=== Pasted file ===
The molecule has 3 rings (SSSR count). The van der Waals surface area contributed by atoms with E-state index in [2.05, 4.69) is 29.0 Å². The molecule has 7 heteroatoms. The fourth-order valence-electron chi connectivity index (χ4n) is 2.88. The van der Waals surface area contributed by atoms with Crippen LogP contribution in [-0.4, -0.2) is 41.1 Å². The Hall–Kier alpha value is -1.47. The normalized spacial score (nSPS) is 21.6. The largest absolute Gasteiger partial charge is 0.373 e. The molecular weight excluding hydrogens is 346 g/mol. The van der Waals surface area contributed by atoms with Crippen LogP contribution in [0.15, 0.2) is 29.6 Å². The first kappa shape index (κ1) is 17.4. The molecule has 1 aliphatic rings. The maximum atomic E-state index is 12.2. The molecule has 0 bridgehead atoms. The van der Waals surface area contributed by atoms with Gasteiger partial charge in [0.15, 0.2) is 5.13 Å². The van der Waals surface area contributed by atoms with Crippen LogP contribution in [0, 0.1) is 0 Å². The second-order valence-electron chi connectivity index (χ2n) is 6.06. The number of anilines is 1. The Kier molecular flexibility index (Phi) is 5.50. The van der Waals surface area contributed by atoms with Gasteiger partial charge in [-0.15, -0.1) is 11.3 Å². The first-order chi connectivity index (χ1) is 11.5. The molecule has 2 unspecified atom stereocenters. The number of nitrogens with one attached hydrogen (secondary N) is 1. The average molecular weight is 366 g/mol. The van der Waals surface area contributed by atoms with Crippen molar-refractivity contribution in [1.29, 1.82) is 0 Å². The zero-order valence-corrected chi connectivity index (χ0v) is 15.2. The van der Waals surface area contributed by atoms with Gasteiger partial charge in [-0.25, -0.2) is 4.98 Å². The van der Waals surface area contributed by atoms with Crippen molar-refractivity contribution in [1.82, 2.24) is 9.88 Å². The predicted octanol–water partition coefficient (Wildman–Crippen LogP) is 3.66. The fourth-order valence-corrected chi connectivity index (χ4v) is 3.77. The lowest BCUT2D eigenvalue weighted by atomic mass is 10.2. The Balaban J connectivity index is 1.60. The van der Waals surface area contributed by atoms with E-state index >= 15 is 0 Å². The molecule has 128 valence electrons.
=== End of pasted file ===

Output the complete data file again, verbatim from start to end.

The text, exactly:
The molecule has 3 rings (SSSR count). The van der Waals surface area contributed by atoms with E-state index in [2.05, 4.69) is 29.0 Å². The molecule has 7 heteroatoms. The fourth-order valence-electron chi connectivity index (χ4n) is 2.88. The van der Waals surface area contributed by atoms with Crippen LogP contribution in [-0.4, -0.2) is 41.1 Å². The Hall–Kier alpha value is -1.47. The normalized spacial score (nSPS) is 21.6. The largest absolute Gasteiger partial charge is 0.373 e. The molecular weight excluding hydrogens is 346 g/mol. The van der Waals surface area contributed by atoms with Crippen LogP contribution in [0.15, 0.2) is 29.6 Å². The first kappa shape index (κ1) is 17.4. The molecule has 1 aliphatic rings. The maximum atomic E-state index is 12.2. The molecule has 0 bridgehead atoms. The van der Waals surface area contributed by atoms with Gasteiger partial charge in [0.15, 0.2) is 5.13 Å². The van der Waals surface area contributed by atoms with Crippen LogP contribution in [0, 0.1) is 0 Å². The second-order valence-electron chi connectivity index (χ2n) is 6.06. The number of anilines is 1. The Kier molecular flexibility index (Phi) is 5.50. The van der Waals surface area contributed by atoms with Gasteiger partial charge in [-0.15, -0.1) is 11.3 Å². The first-order chi connectivity index (χ1) is 11.5. The molecule has 2 unspecified atom stereocenters. The number of nitrogens with one attached hydrogen (secondary N) is 1. The average molecular weight is 366 g/mol. The van der Waals surface area contributed by atoms with Crippen molar-refractivity contribution in [1.29, 1.82) is 0 Å². The zero-order valence-corrected chi connectivity index (χ0v) is 15.2. The van der Waals surface area contributed by atoms with Gasteiger partial charge in [-0.25, -0.2) is 4.98 Å². The van der Waals surface area contributed by atoms with Crippen molar-refractivity contribution in [1.82, 2.24) is 9.88 Å². The predicted octanol–water partition coefficient (Wildman–Crippen LogP) is 3.66. The fourth-order valence-corrected chi connectivity index (χ4v) is 3.77. The lowest BCUT2D eigenvalue weighted by atomic mass is 10.2. The Balaban J connectivity index is 1.60. The van der Waals surface area contributed by atoms with E-state index >= 15 is 0 Å². The molecule has 128 valence electrons.